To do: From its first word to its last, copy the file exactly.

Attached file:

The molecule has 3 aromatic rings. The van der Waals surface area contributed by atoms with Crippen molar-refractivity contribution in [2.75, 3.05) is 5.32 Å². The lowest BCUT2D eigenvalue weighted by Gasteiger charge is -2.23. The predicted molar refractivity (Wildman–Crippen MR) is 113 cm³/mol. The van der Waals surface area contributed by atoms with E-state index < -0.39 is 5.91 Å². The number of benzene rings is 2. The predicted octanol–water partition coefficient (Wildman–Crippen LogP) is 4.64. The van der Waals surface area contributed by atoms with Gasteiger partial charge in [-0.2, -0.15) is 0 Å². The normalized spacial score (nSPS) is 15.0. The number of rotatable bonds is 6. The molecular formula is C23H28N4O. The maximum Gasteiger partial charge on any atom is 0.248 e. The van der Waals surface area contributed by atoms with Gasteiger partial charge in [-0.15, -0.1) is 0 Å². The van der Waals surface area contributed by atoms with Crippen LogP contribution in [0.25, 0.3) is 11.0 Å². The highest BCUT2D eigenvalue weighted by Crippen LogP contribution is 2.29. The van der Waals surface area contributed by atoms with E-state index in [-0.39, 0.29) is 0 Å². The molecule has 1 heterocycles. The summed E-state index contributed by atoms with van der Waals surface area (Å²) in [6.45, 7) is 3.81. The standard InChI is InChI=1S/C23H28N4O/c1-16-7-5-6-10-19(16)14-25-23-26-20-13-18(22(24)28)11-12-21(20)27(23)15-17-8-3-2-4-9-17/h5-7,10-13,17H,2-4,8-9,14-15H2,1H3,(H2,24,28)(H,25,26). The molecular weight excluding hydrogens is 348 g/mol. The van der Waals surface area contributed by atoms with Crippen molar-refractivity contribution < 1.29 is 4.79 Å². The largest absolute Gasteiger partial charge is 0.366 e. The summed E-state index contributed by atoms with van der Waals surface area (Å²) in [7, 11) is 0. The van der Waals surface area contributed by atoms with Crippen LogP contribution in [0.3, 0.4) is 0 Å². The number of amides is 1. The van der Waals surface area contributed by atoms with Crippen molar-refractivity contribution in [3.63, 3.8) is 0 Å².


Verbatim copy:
The molecule has 3 aromatic rings. The van der Waals surface area contributed by atoms with Crippen molar-refractivity contribution in [2.75, 3.05) is 5.32 Å². The lowest BCUT2D eigenvalue weighted by Gasteiger charge is -2.23. The predicted molar refractivity (Wildman–Crippen MR) is 113 cm³/mol. The van der Waals surface area contributed by atoms with E-state index < -0.39 is 5.91 Å². The number of benzene rings is 2. The predicted octanol–water partition coefficient (Wildman–Crippen LogP) is 4.64. The van der Waals surface area contributed by atoms with Gasteiger partial charge in [-0.2, -0.15) is 0 Å². The normalized spacial score (nSPS) is 15.0. The number of rotatable bonds is 6. The molecular formula is C23H28N4O. The maximum Gasteiger partial charge on any atom is 0.248 e. The van der Waals surface area contributed by atoms with Gasteiger partial charge in [-0.15, -0.1) is 0 Å². The van der Waals surface area contributed by atoms with Crippen LogP contribution in [0.25, 0.3) is 11.0 Å². The highest BCUT2D eigenvalue weighted by Crippen LogP contribution is 2.29. The van der Waals surface area contributed by atoms with E-state index in [-0.39, 0.29) is 0 Å². The molecule has 1 heterocycles. The summed E-state index contributed by atoms with van der Waals surface area (Å²) in [6.45, 7) is 3.81. The standard InChI is InChI=1S/C23H28N4O/c1-16-7-5-6-10-19(16)14-25-23-26-20-13-18(22(24)28)11-12-21(20)27(23)15-17-8-3-2-4-9-17/h5-7,10-13,17H,2-4,8-9,14-15H2,1H3,(H2,24,28)(H,25,26). The molecular weight excluding hydrogens is 348 g/mol. The van der Waals surface area contributed by atoms with Crippen molar-refractivity contribution < 1.29 is 4.79 Å². The largest absolute Gasteiger partial charge is 0.366 e. The summed E-state index contributed by atoms with van der Waals surface area (Å²) in [7, 11) is 0. The van der Waals surface area contributed by atoms with Crippen LogP contribution in [0.3, 0.4) is 0 Å². The number of amides is 1. The van der Waals surface area contributed by atoms with Crippen molar-refractivity contribution in [3.63, 3.8) is 0 Å².